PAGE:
Capillary Gel Electrophoresis and the Human Genome

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Uses of Human Genome Sequence

Classic Sequencing: Sanger Method

Steps of Sanger Method
  1. Amplification – using E. coli
  2. Labeling – using radioactive ddntps
  3. Separation – using electrophoresis
  4. Reading – done manually
  • Automation to a certain degree
  • Time: 60 years would be needed to sequence the
  • 3 billion base-pairs in human DNA

 v = μE

where E is the electric field in v/cm and μ is the electrophoretic mobility of a molecule,
proportional to charge and inversely proportional to retarding factors like friction
Gel Electrophoresis
  • Uses a porous semisolid matrix with aqueous buffer to separate large molecules by size alone
    • Smaller molecules migrate more quickly through pores
    • Larger molecules will be impeded
  • Molecules must have a similar charge to size ratio
  • SDS can be used to give proteins a uniform negative charge to size, while DNA already has a uniformly negative charge to size ratio
  • In Gel electrophoresis, the electric field must be kept low to avoid joule heating, or uneven heating in the gel that causes distortions
    • joule heating: distortions caused when the voltage applied is too high for the conditions used
  • The electric field must be kept low to avoid joule heating, or uneven heating in the gel that causes distortions

Gel distorted by joule heating resulting in uneven bands
and width of columns

Capillary Electrophoresis

Diagram of Typical Capillary Electrophoresis.  Analytes migrate
through capillary from source vial to destination vial due to applied electric field.
  • The narrow capillary has a high resistivity, meaning current will stay low even at high voltages
  • Voltages are much higher in CE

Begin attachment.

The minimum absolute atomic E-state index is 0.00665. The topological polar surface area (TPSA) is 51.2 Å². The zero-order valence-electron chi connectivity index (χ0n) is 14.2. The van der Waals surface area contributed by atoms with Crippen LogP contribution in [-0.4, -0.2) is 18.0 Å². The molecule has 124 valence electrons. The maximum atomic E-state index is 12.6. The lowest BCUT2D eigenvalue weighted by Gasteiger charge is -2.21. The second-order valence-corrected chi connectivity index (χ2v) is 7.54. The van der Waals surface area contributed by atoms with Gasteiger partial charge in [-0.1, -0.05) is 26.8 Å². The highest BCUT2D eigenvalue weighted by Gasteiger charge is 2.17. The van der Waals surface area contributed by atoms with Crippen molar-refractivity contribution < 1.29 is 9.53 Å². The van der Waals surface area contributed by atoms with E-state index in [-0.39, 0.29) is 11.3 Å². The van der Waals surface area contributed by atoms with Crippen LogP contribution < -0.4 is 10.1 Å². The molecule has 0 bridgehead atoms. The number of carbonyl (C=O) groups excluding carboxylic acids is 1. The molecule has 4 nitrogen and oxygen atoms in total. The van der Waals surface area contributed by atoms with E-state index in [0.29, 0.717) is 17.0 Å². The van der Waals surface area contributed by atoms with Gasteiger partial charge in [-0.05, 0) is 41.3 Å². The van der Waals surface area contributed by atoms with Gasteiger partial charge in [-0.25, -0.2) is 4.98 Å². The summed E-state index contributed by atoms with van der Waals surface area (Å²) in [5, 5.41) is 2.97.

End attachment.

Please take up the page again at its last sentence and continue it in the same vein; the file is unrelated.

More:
• The small size of a capillary offers high resistance, so the electric field can be large while keeping current low, speeding separations and improving resolution
  • A smaller sample size may be used
  • Because the samples elute from one end, quantitative detectors may be used
  • Electroosmotic flow allows for separation of negative, positive and uncharged molecules
  • No joule heating! The surface area of a capillary is very high compared to its volume. 

Inside a capillary

  • Electric Field provides separative power, causes bulk flow
  • Electrophoretic Mobility: a property of each analyte affected by charge and frictional drag
  • Electroosmotic Flow: allows for elution and separaton of positive, neutral and negative molecules

Diagram of inside a capillary tube.  Analytes travel form anode to
cathode and interact with inside of tube to varyign degrees.  Negatively
charge analytes elute first, followed by nonpolar and positively charged. 

Capillary Gel Electrophoresis

Since DNA has a uniform charge
to size ratio, a gel must be used to introduce frictional forces

  • speed
  • small sample size
  • quantitative output

Capillary gel electrophoresis of a DNA sequence using fluorescently tagged primer & ddCTP: spikes in voltage indiate the presence of a Cytosine residue (Swerdlow and Gesteland 1990)

Four Color Fluorescence

Four color fluorescence allowed for data to be read by a machine instead of manually

Future Developments: True Single Molecule Signaling by Helicos BioSciences

  • Two flow cells filled with billions of copies of sample DNA attached to surface.
  • DNA polymerase catayzes reaction using one added fluorescently tagged ddNT.
  • Wash out free nucleotides
  • Image take and position of ddNTs recorded.
  • Remove flourescently tagged group cleaved off
  • Repeat for other fluorescently tagged NTs

  • Multiple four base cycles provide 25 base length sequences!

Fluoresecence of 1 and 2 in cycle X indicate the presence of a G nucleotide.


Swerdlow, H. and Gesteland, R.  Capillary gel electrophoresis for rapid, high resolution DNA sequencing.” Nucleic Acids Research.  18 (1990): 1415-1419.